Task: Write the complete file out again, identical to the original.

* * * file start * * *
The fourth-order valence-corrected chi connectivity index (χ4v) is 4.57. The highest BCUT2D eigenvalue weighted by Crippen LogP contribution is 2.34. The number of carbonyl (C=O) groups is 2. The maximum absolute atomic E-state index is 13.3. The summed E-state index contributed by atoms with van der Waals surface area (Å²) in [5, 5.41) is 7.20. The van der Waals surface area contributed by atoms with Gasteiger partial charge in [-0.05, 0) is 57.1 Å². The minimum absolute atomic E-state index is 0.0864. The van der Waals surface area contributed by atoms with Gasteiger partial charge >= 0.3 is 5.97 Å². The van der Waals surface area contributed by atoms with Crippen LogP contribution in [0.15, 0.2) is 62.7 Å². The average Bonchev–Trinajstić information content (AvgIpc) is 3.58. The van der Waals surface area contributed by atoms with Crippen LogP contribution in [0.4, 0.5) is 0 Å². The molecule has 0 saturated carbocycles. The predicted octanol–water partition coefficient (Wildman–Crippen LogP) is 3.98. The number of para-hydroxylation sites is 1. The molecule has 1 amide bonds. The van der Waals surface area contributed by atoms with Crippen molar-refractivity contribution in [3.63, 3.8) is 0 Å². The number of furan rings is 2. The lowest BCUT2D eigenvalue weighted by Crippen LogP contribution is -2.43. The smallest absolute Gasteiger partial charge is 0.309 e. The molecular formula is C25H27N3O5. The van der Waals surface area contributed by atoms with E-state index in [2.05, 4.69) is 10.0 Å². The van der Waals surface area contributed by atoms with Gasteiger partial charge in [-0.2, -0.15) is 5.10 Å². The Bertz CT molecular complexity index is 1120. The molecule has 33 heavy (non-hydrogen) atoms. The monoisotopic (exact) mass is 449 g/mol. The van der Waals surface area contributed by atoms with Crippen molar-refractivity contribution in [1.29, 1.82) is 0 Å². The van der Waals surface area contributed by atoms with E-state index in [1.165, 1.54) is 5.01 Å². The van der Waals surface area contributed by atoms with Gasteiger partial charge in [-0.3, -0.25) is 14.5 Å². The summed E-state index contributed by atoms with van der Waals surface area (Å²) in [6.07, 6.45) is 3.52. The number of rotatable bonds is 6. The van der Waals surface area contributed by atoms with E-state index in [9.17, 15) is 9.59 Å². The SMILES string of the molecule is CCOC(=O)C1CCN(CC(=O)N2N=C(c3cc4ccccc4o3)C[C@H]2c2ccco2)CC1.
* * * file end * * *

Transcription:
The fourth-order valence-corrected chi connectivity index (χ4v) is 4.57. The highest BCUT2D eigenvalue weighted by Crippen LogP contribution is 2.34. The number of carbonyl (C=O) groups is 2. The maximum absolute atomic E-state index is 13.3. The summed E-state index contributed by atoms with van der Waals surface area (Å²) in [5, 5.41) is 7.20. The van der Waals surface area contributed by atoms with Gasteiger partial charge in [-0.05, 0) is 57.1 Å². The minimum absolute atomic E-state index is 0.0864. The van der Waals surface area contributed by atoms with Gasteiger partial charge >= 0.3 is 5.97 Å². The van der Waals surface area contributed by atoms with Crippen LogP contribution in [0.15, 0.2) is 62.7 Å². The average Bonchev–Trinajstić information content (AvgIpc) is 3.58. The van der Waals surface area contributed by atoms with Crippen LogP contribution in [0.4, 0.5) is 0 Å². The molecule has 0 saturated carbocycles. The predicted octanol–water partition coefficient (Wildman–Crippen LogP) is 3.98. The number of para-hydroxylation sites is 1. The molecule has 1 amide bonds. The van der Waals surface area contributed by atoms with Crippen molar-refractivity contribution in [3.63, 3.8) is 0 Å². The number of furan rings is 2. The lowest BCUT2D eigenvalue weighted by Crippen LogP contribution is -2.43. The smallest absolute Gasteiger partial charge is 0.309 e. The molecular formula is C25H27N3O5. The van der Waals surface area contributed by atoms with E-state index in [2.05, 4.69) is 10.0 Å². The van der Waals surface area contributed by atoms with Gasteiger partial charge in [-0.2, -0.15) is 5.10 Å². The Bertz CT molecular complexity index is 1120. The molecule has 33 heavy (non-hydrogen) atoms. The monoisotopic (exact) mass is 449 g/mol. The van der Waals surface area contributed by atoms with Crippen molar-refractivity contribution in [1.29, 1.82) is 0 Å². The van der Waals surface area contributed by atoms with E-state index in [1.165, 1.54) is 5.01 Å². The van der Waals surface area contributed by atoms with Gasteiger partial charge in [-0.3, -0.25) is 14.5 Å². The summed E-state index contributed by atoms with van der Waals surface area (Å²) in [6.07, 6.45) is 3.52. The number of rotatable bonds is 6. The van der Waals surface area contributed by atoms with E-state index in [9.17, 15) is 9.59 Å². The SMILES string of the molecule is CCOC(=O)C1CCN(CC(=O)N2N=C(c3cc4ccccc4o3)C[C@H]2c2ccco2)CC1.